When I was a child, like children are, I always knew exactly the things I wanted. Local forays into the territories outside the warm walls of home to the nearby mall had me always in paths circular in nature. My dad would end up looking for me in the stores with the red Nike shoes, the Tintin comic book featuring Tintin being chased by a sleek black car, and the inexplicably attractive medieval game with details too graphic to reveal on paper.
You can always count on a murderer for a fancy prose style.
On days of mysterious blessings of generosity — usually the weekends — my parents would purchase one of the long awaited pieces of the puzzle to pure happiness with a swift magnetic swipe when they felt the human necessity to. The price tag always consisted of four Arabic numbers with a small dot separating the four into two adequate but unequal parts, followed by a letter which was neither an “e” nor an epsilon. The numbers often corresponded to an amount of coins that I would have never been able to carry in all of my pockets. I would explode in glee for I had never seen that many coins in any corner of our house and my father had just done something magical.
The delight from holding the gift in my hands in the car on the way back home was proof that knowing one’s desires was a trait with bliss as gifts. I clung onto this thought for a very long time. One of the things that seemed to separate the dreamy young from the adults was this childish and sometimes egocentric devotion to one’s needs. To lose it meant to age, to become old and slowly near the end of one’s life. Wasn’t the child the father to man? But sometimes, when the call remained unanswered, it cut deep, sundered by the very things we kept courting in our thoughts.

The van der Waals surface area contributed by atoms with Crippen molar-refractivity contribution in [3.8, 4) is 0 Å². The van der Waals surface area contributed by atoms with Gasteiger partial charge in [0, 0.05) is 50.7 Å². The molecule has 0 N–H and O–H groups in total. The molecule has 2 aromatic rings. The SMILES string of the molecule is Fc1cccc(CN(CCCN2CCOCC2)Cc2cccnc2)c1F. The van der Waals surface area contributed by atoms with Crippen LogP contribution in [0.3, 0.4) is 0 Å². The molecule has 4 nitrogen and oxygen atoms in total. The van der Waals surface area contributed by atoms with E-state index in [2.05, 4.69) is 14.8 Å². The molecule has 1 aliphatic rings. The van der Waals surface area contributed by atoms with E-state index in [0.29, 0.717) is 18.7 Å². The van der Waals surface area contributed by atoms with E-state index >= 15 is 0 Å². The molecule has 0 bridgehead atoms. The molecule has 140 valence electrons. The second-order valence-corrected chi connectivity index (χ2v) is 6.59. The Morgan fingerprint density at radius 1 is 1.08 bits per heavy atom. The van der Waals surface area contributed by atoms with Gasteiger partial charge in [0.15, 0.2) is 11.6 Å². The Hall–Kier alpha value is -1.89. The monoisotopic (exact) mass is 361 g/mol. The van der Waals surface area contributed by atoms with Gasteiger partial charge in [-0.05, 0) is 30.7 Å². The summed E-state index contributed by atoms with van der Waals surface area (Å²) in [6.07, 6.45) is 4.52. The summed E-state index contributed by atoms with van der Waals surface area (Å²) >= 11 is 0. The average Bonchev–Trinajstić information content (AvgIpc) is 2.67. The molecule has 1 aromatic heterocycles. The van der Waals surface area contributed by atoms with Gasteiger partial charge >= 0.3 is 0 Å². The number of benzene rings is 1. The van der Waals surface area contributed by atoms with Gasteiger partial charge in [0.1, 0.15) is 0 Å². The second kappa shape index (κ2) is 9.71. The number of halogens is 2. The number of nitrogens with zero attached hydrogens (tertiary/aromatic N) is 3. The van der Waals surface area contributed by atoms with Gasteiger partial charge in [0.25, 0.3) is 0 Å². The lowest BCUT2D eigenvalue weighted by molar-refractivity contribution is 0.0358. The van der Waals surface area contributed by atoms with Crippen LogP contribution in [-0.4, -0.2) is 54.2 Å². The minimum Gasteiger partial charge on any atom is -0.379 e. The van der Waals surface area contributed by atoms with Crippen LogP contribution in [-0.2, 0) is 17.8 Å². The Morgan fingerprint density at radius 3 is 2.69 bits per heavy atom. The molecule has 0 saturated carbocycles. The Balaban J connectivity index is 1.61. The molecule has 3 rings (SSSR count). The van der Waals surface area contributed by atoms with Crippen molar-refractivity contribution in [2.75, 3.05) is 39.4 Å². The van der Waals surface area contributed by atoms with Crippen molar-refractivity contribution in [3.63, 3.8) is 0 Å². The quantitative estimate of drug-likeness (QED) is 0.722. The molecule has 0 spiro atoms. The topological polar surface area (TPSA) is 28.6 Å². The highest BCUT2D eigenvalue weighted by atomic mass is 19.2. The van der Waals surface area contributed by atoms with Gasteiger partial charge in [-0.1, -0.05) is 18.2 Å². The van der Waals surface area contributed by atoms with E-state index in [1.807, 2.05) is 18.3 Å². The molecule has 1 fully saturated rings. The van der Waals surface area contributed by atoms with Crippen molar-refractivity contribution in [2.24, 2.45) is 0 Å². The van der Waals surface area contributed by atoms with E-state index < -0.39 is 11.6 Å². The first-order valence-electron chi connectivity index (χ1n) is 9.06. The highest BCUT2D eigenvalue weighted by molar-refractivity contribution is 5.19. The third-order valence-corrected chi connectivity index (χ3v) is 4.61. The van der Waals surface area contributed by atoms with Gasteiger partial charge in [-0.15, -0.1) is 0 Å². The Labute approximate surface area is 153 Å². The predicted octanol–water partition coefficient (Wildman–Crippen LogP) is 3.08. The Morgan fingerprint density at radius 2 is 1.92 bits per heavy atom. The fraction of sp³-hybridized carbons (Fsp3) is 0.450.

Looking back at how much of the memories of primary and secondary school years remain, I feel uncertain of how much of my college moments will end up mattering. Now it’s more equations and examples of scientific truth rather than Nike shoes or Tintin comic books. The poems of promises, the messy shoes after an afternoon of wet soil, and the colorful TV shows are all gone now, displaced by the choices made. The rationale had been that rational Science had been the hidden key, some kind of manifest destiny that had come to life at the same time as I had, and that pursuing it would guarantee the bliss I had treasured once. When asked what my strengths were and what distinguished me from others, I had always confidently answered that it was knowing what I wanted clearer than anyone else. Science.
With time, I finally learned that there were aspects of indecisiveness within me that had been unnoticed, and that there were things in life I had completely no clue of. It could be the same for people, and getting to know someone was not just understanding them but taking in the unexpected sides of them.
The first two years of college were somehow physical singularities. All aspects of life had collapsed into a region in spacetime by the laws of physics, underneath the event horizon of textbooks and exams of classical mechanics and electromagnetism. It did eventually change though, with time.
One more question: You’re watching a stage play — a banquet is in progress. The guests are enjoying an appetizer of raw oysters. The entrée consists of boiled dog.
Denis Villeneuve, the Canadian film director well known for his recent science fiction drama Arrival, said in one of his talks that his sequel to the original was a letter of love, an act of admiration. This would be for Blade Runner 2049 and for you, who made C-beams glitter in the dark.
Just a bad one.